Another of the tarantula “teddy bears,” Chilean Rose () is a popular first tarantula for many keepers because to its peaceful and gentle behavior, fluffy appearance, and iridescent rose colored carapace. This being the red color variant, it also has a pink to reddish appearance overall, though we’ve seen some that are highly red as a result of selective breeding.
Because of its easygoing nature and tendency to sit out in the open most of the time, this tarantula makes an excellent show tarantula. The Chilean Rose Tarantula eats voraciously in general, but has been known to go on fasts or hunger strikes before and after molts, as well as at odd times. Fasting is quite typical for tarantulas, especially the Chilean Rose, which can fast for months at a time.
Chilean rose tarantulas require little room, which makes them popular among newbie keepers. Typically, a small 5- to 10-gallon tank or terrarium will suffice. As a general guideline, the tarantula’s home should be three times broader than its leg spread and no taller than the spider when standing on end.
Because tarantulas tend to hang upside down at the top of the tank, the enclosure should be escape-proof, preferably with only a side entry; this will prevent the spider from tumbling each time you need to service the tank. Hanging out at the top of the cage is also risky for this species, as a fall could cause its eggshell-like abdomen to split open, ending in death.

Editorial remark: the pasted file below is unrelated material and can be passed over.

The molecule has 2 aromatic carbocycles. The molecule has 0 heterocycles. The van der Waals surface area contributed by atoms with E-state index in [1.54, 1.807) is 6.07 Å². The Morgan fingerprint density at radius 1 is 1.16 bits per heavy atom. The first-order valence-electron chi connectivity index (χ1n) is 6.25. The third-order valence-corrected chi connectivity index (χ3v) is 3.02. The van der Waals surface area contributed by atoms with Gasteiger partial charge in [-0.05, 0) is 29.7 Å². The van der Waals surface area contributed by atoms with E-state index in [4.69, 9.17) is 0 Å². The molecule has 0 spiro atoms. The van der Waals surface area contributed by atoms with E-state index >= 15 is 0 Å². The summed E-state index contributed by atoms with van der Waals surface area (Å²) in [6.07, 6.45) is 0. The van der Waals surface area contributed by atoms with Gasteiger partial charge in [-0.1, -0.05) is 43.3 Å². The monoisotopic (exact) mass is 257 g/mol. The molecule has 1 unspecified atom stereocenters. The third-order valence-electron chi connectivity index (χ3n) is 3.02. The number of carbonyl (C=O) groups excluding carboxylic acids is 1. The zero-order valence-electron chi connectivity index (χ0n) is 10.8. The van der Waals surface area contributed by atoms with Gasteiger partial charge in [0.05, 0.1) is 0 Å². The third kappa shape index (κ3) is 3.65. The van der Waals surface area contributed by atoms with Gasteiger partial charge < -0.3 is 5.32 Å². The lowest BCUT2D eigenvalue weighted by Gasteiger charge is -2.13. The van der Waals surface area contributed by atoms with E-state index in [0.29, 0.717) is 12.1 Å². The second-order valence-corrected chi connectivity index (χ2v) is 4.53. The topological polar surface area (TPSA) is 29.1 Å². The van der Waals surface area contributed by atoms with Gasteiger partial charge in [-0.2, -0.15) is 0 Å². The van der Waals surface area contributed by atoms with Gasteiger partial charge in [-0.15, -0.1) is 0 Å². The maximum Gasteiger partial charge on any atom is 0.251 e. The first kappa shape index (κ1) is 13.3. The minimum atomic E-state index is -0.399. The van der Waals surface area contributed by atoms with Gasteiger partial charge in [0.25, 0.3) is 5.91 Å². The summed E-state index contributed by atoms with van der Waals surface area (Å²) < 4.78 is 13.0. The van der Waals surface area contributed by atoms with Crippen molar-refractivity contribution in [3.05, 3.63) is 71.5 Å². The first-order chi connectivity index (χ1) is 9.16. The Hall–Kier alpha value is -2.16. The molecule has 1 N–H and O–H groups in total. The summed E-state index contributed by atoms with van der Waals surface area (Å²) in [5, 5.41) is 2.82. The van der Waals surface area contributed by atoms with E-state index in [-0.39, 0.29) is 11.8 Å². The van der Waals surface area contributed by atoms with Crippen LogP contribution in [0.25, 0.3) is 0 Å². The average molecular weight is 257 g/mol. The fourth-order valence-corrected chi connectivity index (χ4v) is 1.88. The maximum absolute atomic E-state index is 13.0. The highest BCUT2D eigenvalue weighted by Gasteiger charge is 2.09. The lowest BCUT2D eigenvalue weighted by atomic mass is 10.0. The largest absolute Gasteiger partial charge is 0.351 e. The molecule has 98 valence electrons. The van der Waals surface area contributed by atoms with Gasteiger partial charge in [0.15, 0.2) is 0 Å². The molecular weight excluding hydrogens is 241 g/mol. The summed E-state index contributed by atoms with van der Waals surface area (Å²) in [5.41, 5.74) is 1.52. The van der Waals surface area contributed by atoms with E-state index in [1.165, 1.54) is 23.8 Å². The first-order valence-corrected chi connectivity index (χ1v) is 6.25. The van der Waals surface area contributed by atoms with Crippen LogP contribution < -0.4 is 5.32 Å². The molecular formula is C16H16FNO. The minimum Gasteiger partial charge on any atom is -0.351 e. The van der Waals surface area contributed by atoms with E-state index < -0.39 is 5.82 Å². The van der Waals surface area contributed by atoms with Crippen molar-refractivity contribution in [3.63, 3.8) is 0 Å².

A hollowed-out log, a piece of clean driftwood, or a related accessory found in pet stores should be included in your spider’s environment. A shelter made of cork bark or half of a tiny clay flower pot can also be used. Artificial plants (or live plants for experienced keepers) provide good additional coverage, allowing your pet tarantula to feel peaceful and comfy.
Because they live in the desert, Chilean Rose is exceptionally strong and less vulnerable to temperature variations; warm desert days and cold desert nights are the usual in their natural habitat. Generally, any temperature that is pleasant for you will also be comfortable for your tarantula.
The bedding on the floor of your spider’s tank allows it to burrow while also softening the harshness of the smooth glass or plastic floor. A substrate of two to three inches of peat moss, dirt, vermiculite, or shredded coconut husk can be employed. Choose a substance that can be tamped down.
A touch of water may be added to achieve a perfect consistency, but choose a material that will dry out quickly should the water bowl spill. Wet substrates are sure to make a tarantula anxious.
Chilean rose tarantulas dislike humidity and may become upset if a moist patch is discovered in their cage. Maintaining a dry environment (but not parched) is critical to the proper husbandry of this desert species.
Food and Water
Chilean rose tarantulas eat mostly live crickets and other large, pesticide-free invertebrates. So feeding them appropriately also entails maintaining pet crickets beside your spider and feeding them a meal that will maximize your tarantula’s nutrient intake. Adult tarantulas eat once or twice a week, whereas juvenile spiders can be fed more regularly.
Some keepers recommend feeding a full-grown spider a pinky mouse every now and again, although the calcium in the mammal’s bones may outweigh the spider’s dietary requirements. As a result, supplementing with this food source in captivity is not advised.
A small water bowl placed inside your pet arachnid’s enclosure and changed out daily should keep it sufficiently hydrated. Take care to avoid spills when refreshing it.
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